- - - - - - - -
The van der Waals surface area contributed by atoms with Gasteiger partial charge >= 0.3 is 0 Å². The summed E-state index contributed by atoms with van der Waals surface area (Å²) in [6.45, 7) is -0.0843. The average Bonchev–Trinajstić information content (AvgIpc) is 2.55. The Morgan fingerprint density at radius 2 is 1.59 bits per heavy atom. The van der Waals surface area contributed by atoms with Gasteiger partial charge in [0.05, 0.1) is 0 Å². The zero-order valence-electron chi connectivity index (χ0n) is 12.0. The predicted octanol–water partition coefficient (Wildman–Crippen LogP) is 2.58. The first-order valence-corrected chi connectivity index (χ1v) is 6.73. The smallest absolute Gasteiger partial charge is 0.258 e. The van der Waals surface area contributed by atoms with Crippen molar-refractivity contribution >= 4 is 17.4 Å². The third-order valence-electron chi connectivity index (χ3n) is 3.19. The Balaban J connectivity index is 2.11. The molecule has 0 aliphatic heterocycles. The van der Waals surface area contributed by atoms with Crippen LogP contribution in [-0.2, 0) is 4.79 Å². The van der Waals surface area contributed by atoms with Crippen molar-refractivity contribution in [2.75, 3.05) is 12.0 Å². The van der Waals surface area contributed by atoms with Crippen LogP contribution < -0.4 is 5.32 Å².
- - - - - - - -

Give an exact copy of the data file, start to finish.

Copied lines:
The van der Waals surface area contributed by atoms with Gasteiger partial charge >= 0.3 is 0 Å². The summed E-state index contributed by atoms with van der Waals surface area (Å²) in [6.45, 7) is -0.0843. The average Bonchev–Trinajstić information content (AvgIpc) is 2.55. The Morgan fingerprint density at radius 2 is 1.59 bits per heavy atom. The van der Waals surface area contributed by atoms with Gasteiger partial charge in [0.05, 0.1) is 0 Å². The zero-order valence-electron chi connectivity index (χ0n) is 12.0. The predicted octanol–water partition coefficient (Wildman–Crippen LogP) is 2.58. The first-order valence-corrected chi connectivity index (χ1v) is 6.73. The smallest absolute Gasteiger partial charge is 0.258 e. The van der Waals surface area contributed by atoms with Crippen molar-refractivity contribution >= 4 is 17.4 Å². The third-order valence-electron chi connectivity index (χ3n) is 3.19. The Balaban J connectivity index is 2.11. The molecule has 0 aliphatic heterocycles. The van der Waals surface area contributed by atoms with Crippen LogP contribution in [-0.2, 0) is 4.79 Å². The van der Waals surface area contributed by atoms with Crippen molar-refractivity contribution in [2.75, 3.05) is 12.0 Å². The van der Waals surface area contributed by atoms with Crippen LogP contribution < -0.4 is 5.32 Å².